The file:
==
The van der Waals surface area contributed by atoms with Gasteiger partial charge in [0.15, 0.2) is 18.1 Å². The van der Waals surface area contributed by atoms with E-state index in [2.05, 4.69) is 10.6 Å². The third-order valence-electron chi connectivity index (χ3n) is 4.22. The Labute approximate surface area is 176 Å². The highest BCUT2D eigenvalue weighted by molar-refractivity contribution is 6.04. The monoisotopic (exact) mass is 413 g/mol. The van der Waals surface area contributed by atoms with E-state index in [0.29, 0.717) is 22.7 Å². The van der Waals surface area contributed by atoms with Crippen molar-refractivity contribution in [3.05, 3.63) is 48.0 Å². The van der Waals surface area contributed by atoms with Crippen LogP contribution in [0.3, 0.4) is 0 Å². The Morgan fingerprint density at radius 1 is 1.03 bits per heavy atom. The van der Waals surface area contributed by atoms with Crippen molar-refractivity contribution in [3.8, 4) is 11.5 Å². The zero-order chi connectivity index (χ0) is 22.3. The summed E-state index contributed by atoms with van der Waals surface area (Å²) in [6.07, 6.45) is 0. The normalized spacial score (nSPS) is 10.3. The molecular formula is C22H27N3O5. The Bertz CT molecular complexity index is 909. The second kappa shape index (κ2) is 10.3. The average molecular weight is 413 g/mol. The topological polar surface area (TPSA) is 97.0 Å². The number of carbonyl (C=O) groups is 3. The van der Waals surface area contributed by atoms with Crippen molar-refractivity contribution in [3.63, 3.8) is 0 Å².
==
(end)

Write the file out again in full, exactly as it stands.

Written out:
The van der Waals surface area contributed by atoms with Gasteiger partial charge in [0.15, 0.2) is 18.1 Å². The van der Waals surface area contributed by atoms with E-state index in [2.05, 4.69) is 10.6 Å². The third-order valence-electron chi connectivity index (χ3n) is 4.22. The Labute approximate surface area is 176 Å². The highest BCUT2D eigenvalue weighted by molar-refractivity contribution is 6.04. The monoisotopic (exact) mass is 413 g/mol. The van der Waals surface area contributed by atoms with E-state index in [0.29, 0.717) is 22.7 Å². The van der Waals surface area contributed by atoms with Crippen molar-refractivity contribution in [3.05, 3.63) is 48.0 Å². The van der Waals surface area contributed by atoms with Crippen LogP contribution in [0.3, 0.4) is 0 Å². The Morgan fingerprint density at radius 1 is 1.03 bits per heavy atom. The van der Waals surface area contributed by atoms with Crippen molar-refractivity contribution in [3.8, 4) is 11.5 Å². The zero-order chi connectivity index (χ0) is 22.3. The summed E-state index contributed by atoms with van der Waals surface area (Å²) in [6.07, 6.45) is 0. The normalized spacial score (nSPS) is 10.3. The molecular formula is C22H27N3O5. The Bertz CT molecular complexity index is 909. The second kappa shape index (κ2) is 10.3. The average molecular weight is 413 g/mol. The topological polar surface area (TPSA) is 97.0 Å². The number of carbonyl (C=O) groups is 3. The van der Waals surface area contributed by atoms with Crippen molar-refractivity contribution in [3.63, 3.8) is 0 Å².